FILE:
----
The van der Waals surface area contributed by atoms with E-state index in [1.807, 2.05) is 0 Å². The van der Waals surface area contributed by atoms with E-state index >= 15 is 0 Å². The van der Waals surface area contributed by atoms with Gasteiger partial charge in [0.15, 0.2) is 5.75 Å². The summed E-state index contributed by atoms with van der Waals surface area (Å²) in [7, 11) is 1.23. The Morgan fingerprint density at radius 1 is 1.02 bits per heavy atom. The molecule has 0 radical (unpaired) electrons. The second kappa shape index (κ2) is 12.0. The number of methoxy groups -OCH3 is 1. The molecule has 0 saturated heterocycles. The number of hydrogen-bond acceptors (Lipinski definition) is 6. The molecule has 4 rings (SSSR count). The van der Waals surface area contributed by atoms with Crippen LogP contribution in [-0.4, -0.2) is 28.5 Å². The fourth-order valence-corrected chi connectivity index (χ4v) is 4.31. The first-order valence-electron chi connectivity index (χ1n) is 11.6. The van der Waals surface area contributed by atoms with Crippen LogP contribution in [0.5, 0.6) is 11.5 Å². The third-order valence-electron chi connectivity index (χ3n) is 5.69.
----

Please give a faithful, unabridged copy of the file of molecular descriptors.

The van der Waals surface area contributed by atoms with E-state index in [1.807, 2.05) is 0 Å². The van der Waals surface area contributed by atoms with E-state index >= 15 is 0 Å². The van der Waals surface area contributed by atoms with Gasteiger partial charge in [0.15, 0.2) is 5.75 Å². The summed E-state index contributed by atoms with van der Waals surface area (Å²) in [7, 11) is 1.23. The Morgan fingerprint density at radius 1 is 1.02 bits per heavy atom. The molecule has 0 radical (unpaired) electrons. The second kappa shape index (κ2) is 12.0. The number of methoxy groups -OCH3 is 1. The molecule has 0 saturated heterocycles. The number of hydrogen-bond acceptors (Lipinski definition) is 6. The molecule has 4 rings (SSSR count). The van der Waals surface area contributed by atoms with Crippen LogP contribution in [-0.4, -0.2) is 28.5 Å². The fourth-order valence-corrected chi connectivity index (χ4v) is 4.31. The first-order valence-electron chi connectivity index (χ1n) is 11.6. The van der Waals surface area contributed by atoms with Crippen LogP contribution in [0.5, 0.6) is 11.5 Å². The third-order valence-electron chi connectivity index (χ3n) is 5.69.